Germany grew from a society in which under four per cent of electricity was renewable to a colossus of the sun, more than quadrupling the proportion of power coming from wind and Sol, to more than sixteen per cent. This success, a dear factor for many Americans--and hence probably for JustMeans readers as well, is something that observers should keep in mind as they review, with this humble correspondent, one of the elements of Hermann Scheer's magnum opus in support of solar sources of power and livelihood.
THE SOLAR ECONOMY
Every text offers readers both the chance to explore new territory and to understand familiar environs in a richer and deeper way. Of course, everyone is busy. Reading is time consuming. The exigencies of existence impede engagement. Then again, survival may depend on folks' exploiting this 5,000 year old gift of cultural evolution, the magic possibility of text.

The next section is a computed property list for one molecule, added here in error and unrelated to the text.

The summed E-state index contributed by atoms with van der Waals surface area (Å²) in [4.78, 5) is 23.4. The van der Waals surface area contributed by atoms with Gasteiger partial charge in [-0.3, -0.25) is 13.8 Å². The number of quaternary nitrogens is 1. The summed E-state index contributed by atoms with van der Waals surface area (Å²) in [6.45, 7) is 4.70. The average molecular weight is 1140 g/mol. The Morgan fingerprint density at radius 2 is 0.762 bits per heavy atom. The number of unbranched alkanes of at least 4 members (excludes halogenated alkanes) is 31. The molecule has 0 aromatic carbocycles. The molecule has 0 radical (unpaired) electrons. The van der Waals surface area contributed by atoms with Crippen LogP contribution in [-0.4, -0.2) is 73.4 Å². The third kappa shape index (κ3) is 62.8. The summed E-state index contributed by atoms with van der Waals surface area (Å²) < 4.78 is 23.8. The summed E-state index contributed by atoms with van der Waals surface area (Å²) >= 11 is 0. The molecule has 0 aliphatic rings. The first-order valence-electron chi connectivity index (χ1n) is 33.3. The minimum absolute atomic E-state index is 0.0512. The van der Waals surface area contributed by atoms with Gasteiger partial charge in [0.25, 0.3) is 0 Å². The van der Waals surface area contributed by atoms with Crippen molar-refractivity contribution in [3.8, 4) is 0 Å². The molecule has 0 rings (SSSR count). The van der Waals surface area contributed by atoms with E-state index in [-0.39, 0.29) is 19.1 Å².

All that this humble correspondent will do to facilitate the process is to provide a synopsis of the organization and primary arguments of the fellow who, more than anyone else on earth, had helped to improve the chances for a renewable energy future. He's gone now. He's asked, repeatedly, that we join in and help rescue our own bottoms, and those of our children, from the holocaust awaiting humankind if we fail to act.
If nothing else, everyone, from every point on the globe, should consider Hermann Scheer's magnificent prefatory remarks. While this twenty page blessing and imprecations is rich with gems, a bedrock theme is that empowerment requires power, and personal and community capacity actually to create power is a key part of any democratic flowering. The "distributed" nature of sun-energy necessitates such a potentiation of people.